Google Scholar 

  69. 69

    Nordhaus, W. D. The Climate Casino (Yale Univ. Press, 2013).

    Google Scholar 

  70. 70

    Manne, A., Mendelsohn, R.O. & Richels, R. MERGE: a model for evaluating regional and global effects of GHG reduction policies. Energy Policy 23, 17–34 (1995).

    Google Scholar 

  71. 71

    Stanton, E. A. Negishi welfare weights in integrated assessment models: the mathematics of global inequality. Climatic Change 107, 417–432 (2011).

    Google Scholar 

Download references

Acknowledgements

Research support by NSF awards OCE-1426700, OCE-1426746 and OCE-1426891, NJ Sea Grant award R/6410-0011, the Knobloch Family Foundation, and the project Green Growth Based on Marine Resources: Ecological and Socio-Economic Constraints (GreenMAR), funded by Nordforsk.

Author information

Affiliations

Authors

Contributions

E.P.F. and M.L.P. conceived the paper; E.P.F., M.L.P. and J.K.A. conducted analyses; E.P.F. led writing and all authors contributed to edits.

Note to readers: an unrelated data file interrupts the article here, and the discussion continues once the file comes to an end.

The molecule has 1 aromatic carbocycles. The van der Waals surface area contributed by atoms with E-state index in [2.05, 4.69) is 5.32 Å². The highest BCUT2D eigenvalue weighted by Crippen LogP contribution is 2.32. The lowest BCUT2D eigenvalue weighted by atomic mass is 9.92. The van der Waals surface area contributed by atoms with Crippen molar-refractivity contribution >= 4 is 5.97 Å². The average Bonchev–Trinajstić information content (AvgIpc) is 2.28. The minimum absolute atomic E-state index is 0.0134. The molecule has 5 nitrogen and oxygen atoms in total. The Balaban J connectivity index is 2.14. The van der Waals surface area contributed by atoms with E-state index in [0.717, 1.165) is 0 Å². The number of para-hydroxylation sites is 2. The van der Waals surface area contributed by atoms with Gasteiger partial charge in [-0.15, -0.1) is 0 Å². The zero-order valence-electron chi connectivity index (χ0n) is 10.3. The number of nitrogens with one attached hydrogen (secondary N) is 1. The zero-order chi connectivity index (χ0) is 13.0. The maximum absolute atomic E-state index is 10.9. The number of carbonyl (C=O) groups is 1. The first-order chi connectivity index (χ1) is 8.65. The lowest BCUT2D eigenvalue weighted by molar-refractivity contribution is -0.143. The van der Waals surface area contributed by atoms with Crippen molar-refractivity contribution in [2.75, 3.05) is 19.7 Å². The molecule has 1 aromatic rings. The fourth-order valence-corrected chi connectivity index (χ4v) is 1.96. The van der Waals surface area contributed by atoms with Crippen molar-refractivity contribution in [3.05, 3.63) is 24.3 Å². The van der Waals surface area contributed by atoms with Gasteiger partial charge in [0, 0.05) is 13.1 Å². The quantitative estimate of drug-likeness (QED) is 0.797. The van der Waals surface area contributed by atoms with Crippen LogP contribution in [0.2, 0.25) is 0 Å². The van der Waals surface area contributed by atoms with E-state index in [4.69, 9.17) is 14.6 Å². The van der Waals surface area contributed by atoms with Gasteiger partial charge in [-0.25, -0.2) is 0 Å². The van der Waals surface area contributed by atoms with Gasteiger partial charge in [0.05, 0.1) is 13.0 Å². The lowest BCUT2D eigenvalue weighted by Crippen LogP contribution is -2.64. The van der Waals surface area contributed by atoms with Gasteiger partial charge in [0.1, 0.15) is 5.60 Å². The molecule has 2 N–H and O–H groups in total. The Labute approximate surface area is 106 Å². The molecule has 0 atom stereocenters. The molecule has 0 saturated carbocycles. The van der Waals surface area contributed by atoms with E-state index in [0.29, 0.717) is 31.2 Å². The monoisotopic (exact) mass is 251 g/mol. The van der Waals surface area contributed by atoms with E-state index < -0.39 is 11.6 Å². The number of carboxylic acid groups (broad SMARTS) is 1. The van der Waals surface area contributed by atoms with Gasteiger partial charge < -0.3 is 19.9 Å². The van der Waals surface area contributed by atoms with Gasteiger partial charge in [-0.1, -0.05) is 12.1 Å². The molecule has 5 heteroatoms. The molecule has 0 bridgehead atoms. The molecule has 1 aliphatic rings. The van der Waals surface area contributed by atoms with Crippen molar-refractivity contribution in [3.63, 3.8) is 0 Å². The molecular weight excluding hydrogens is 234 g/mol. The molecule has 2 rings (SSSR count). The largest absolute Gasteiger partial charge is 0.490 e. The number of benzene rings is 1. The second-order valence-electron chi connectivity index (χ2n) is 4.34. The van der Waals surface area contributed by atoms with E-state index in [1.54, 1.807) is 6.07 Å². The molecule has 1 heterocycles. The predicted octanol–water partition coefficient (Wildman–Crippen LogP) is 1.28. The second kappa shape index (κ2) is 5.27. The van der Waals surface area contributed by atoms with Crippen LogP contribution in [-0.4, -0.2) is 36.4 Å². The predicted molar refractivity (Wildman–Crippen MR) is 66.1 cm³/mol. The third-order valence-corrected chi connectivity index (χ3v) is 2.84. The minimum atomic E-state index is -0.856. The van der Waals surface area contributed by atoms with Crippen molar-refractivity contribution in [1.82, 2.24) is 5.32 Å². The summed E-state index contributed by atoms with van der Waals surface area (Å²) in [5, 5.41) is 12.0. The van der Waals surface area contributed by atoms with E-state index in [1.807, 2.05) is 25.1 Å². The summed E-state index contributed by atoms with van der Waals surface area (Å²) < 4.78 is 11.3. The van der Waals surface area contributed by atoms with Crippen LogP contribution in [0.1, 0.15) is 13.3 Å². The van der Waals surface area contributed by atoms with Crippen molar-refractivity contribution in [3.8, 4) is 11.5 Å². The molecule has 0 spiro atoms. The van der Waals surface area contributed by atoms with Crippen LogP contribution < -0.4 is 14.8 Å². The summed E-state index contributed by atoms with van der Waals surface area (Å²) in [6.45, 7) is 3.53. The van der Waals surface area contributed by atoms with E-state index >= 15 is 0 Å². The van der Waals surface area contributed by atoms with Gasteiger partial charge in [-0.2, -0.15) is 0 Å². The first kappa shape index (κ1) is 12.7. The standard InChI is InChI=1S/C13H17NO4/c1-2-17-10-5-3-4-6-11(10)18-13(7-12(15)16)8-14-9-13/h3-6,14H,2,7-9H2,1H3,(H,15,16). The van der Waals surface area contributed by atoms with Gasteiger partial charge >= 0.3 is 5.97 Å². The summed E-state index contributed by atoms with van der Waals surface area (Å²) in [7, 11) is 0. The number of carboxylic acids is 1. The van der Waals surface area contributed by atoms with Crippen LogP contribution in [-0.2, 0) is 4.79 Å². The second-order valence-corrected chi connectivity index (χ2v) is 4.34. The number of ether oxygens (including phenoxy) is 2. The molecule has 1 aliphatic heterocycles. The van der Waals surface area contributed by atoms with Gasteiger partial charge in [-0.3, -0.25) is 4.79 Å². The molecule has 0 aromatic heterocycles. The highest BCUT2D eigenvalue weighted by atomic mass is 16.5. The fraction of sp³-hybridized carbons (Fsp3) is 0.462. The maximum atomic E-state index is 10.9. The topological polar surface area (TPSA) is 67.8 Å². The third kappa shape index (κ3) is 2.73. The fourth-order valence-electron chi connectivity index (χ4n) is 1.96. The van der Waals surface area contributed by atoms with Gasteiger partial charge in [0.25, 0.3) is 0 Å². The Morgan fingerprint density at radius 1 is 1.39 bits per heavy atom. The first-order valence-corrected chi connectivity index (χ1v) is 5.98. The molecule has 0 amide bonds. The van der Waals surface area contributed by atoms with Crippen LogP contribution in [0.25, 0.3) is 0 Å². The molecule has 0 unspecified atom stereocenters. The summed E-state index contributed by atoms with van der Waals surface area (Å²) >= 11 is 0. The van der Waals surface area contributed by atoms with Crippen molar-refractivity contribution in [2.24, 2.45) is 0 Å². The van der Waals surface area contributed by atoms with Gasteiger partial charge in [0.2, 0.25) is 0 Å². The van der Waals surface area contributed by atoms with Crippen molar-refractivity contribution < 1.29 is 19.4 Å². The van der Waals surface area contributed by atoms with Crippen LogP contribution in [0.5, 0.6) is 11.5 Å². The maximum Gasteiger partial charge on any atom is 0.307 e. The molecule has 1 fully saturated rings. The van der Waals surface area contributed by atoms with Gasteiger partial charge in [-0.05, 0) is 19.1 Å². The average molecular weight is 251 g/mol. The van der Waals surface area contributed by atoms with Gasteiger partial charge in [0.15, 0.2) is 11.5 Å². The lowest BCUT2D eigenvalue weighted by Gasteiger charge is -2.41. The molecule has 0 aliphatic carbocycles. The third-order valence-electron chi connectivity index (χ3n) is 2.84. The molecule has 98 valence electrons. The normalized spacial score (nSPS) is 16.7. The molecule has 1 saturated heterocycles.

Corresponding author

Correspondence to Eli P. Fenichel.

Ethics declarations

Competing interests

The authors declare no competing financial interests.

Rights and permissions

Reprints and Permissions

About this article

Verify currency and authenticity via CrossMark

Cite this article

Fenichel, E., Levin, S., McCay, B. et al. Wealth reallocation and sustainability under climate change. Nature Clim Change 6, 237–244 (2016). https://doi.org/10.1038/nclimate2871

Download citation

Further reading

Search

Quick links

Nature Briefing

Sign up for the Nature Briefing newsletter — what matters in science, free to your inbox daily.

Get the most important science stories of the day, free in your inbox. Sign up for Nature Briefing